Richard Branson said annual profit more than tripled at Virgin Blue Airlines, the UK billionaire's Australian carrier, and he wants a 30 percent stake to be offered the public by November.
Virgin Blue, which had a A$110 million profit (US$71 million) in the year to March 31, should sell new shares representing 20 percent of its equity, Branson said in an interview. The balance of the stock should come from his Virgin Group Ltd and partner Patrick Corp.
Branson said the outlook for Virgin Blue is positive because its flights in Australia have been shielded from the outbreak of SARS in Asia. Qantas Airways Ltd, Australia's biggest carrier, has cut services and fired staff to help it cope with a slump in travel demand caused by the outbreak.
"The domestic travel market is slowing somewhat but will continue to grow," George Clapham, who oversees the equivalent of US$48 million at ABN Amro Asset Management, said before the profit announcement.
Virgin Blue's profit in the year to March 31 rose to A$110 million (US$71 million) from A$35 million a year earlier. Pretax profit this year increased to A$158 million from A$47 million a year earlier, the company said.
"Most things are in place," for the offering which will happen before November, Branson said.
Branson said Virgin Group and Patrick haven't agreed on final details for the share sale. The two partners can't agree on whether the agreement made last year when Virgin Group sold Patrick a 50 percent stake for A$260 million allows for the carrier to sell new shares, Branson said.
Patrick has agreed to sell as much as 5 percent stake and doesn't want Virgin Blue to sell new stock. Branson doesn't want its share diluted and is arguing the carrier needs to sell new stock to ensure there are enough publicly traded shares to attract investors, he said.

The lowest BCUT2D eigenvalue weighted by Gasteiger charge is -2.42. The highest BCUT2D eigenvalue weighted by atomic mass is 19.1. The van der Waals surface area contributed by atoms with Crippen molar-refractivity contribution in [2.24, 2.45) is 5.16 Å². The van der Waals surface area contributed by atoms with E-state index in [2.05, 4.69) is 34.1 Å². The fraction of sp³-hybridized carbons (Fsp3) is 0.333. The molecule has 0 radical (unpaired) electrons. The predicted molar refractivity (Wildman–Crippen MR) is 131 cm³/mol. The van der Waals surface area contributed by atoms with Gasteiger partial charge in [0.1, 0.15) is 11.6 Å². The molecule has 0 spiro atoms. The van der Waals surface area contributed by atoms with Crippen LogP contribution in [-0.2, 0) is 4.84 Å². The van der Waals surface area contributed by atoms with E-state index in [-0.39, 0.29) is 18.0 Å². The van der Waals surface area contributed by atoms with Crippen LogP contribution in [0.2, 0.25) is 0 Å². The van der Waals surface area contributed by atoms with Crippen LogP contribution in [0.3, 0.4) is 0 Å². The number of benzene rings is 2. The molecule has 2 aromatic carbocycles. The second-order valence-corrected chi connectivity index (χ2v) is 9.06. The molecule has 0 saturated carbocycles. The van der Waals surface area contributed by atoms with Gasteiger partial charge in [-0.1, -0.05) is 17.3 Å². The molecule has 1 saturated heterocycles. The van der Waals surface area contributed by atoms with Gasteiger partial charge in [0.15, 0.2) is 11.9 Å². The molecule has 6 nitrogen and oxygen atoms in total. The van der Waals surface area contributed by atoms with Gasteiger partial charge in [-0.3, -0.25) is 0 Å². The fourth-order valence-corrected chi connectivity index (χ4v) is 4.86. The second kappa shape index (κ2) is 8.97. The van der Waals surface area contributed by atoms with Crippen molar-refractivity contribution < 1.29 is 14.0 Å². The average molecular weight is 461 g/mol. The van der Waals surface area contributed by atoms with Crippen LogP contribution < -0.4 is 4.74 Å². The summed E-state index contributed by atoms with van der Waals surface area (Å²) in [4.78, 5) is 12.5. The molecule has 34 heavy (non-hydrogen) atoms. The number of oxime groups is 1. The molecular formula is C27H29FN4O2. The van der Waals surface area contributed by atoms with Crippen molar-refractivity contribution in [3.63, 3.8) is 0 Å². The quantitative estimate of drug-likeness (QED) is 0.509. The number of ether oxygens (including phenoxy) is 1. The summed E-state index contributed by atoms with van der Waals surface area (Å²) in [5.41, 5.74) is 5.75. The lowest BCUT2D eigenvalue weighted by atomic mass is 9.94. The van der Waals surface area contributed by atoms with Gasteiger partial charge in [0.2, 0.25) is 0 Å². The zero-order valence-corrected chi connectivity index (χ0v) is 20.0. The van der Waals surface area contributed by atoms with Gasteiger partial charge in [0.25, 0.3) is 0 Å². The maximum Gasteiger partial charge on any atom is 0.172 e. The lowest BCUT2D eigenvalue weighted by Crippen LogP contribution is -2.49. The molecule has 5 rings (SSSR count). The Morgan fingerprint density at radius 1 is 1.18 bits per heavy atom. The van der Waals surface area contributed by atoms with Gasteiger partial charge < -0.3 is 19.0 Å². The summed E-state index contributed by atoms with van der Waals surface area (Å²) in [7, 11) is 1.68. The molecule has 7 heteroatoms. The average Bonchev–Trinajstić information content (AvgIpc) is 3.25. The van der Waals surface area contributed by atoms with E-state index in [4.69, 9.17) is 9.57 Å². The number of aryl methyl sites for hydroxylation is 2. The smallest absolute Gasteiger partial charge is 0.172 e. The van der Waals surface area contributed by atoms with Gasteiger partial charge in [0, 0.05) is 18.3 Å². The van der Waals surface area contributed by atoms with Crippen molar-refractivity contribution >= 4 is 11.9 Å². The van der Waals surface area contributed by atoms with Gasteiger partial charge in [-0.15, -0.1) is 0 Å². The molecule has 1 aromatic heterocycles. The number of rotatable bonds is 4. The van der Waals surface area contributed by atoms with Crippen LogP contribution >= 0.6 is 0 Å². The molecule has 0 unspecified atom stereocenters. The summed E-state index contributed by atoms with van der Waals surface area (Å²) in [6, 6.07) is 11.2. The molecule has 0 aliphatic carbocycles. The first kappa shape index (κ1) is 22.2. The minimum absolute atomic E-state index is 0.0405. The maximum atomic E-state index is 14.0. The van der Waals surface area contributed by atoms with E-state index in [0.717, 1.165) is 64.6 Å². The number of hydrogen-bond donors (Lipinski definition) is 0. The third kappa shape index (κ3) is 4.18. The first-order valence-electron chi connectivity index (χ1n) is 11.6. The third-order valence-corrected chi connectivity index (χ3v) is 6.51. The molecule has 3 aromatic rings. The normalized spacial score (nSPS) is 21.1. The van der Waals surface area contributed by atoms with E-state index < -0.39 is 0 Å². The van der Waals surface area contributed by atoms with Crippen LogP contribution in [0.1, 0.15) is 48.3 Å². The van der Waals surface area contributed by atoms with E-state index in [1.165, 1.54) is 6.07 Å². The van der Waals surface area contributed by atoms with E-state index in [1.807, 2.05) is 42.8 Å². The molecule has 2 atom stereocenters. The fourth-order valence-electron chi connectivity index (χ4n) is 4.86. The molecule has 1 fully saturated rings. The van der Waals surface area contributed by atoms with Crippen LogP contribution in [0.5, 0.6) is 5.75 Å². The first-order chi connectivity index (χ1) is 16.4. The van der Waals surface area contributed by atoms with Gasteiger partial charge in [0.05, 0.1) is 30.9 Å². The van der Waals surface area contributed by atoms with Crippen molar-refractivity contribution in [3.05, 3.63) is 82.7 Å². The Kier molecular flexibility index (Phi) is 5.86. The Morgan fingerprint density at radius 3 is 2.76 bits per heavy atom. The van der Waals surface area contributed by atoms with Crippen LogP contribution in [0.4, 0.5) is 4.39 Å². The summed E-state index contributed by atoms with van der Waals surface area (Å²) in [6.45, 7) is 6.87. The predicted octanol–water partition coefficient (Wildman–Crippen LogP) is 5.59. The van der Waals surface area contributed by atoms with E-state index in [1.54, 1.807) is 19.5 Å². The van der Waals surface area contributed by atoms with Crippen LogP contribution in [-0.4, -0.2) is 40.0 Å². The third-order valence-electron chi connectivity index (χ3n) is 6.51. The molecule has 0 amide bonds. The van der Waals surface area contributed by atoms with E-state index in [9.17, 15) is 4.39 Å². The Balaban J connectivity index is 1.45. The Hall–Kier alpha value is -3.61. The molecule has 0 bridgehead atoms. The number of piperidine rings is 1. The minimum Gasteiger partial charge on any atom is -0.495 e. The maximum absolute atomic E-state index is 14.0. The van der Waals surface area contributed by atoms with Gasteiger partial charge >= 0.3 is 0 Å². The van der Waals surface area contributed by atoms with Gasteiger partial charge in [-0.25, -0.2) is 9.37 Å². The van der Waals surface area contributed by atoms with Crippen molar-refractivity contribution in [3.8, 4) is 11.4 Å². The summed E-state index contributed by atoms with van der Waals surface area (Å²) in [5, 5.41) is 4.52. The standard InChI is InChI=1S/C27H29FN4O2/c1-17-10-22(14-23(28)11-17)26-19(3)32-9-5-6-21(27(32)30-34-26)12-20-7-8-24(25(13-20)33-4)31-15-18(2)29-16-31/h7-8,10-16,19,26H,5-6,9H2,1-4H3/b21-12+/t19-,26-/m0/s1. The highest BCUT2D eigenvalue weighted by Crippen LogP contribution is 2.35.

"We have no plans to get ourselves into a position where we could lose control" of the airline, Branson said. "Certainly we have no interest in selling out."
Also, Patrick will have to pay between A$200 million and A$300 million more to Virgin Group, Branson said.
Patrick earlier agreed to pay more should the airline's value be higher at the time of an share sale.
The payment will be determined at the time of the offering and will be about A$30 million for every A$100 million by which the implied market value of Virgin Blue is more than A$600 million, Patrick said earlier this week.
"We have the slightly strange situation where one partner wants the lowest price possible and the other partner wants a reasonable price, not a high price," said Branson, who described the relationship between Virgin Group and Patrick as excellent.
In an interview earlier this week, Branson said he would like to see shares of Virgin Blue trading on the Australian Stock Exchange by November. Goldman Sachs Group Inc and Credit Suisse First Boston will "most likely" manage the share sale, Branson said.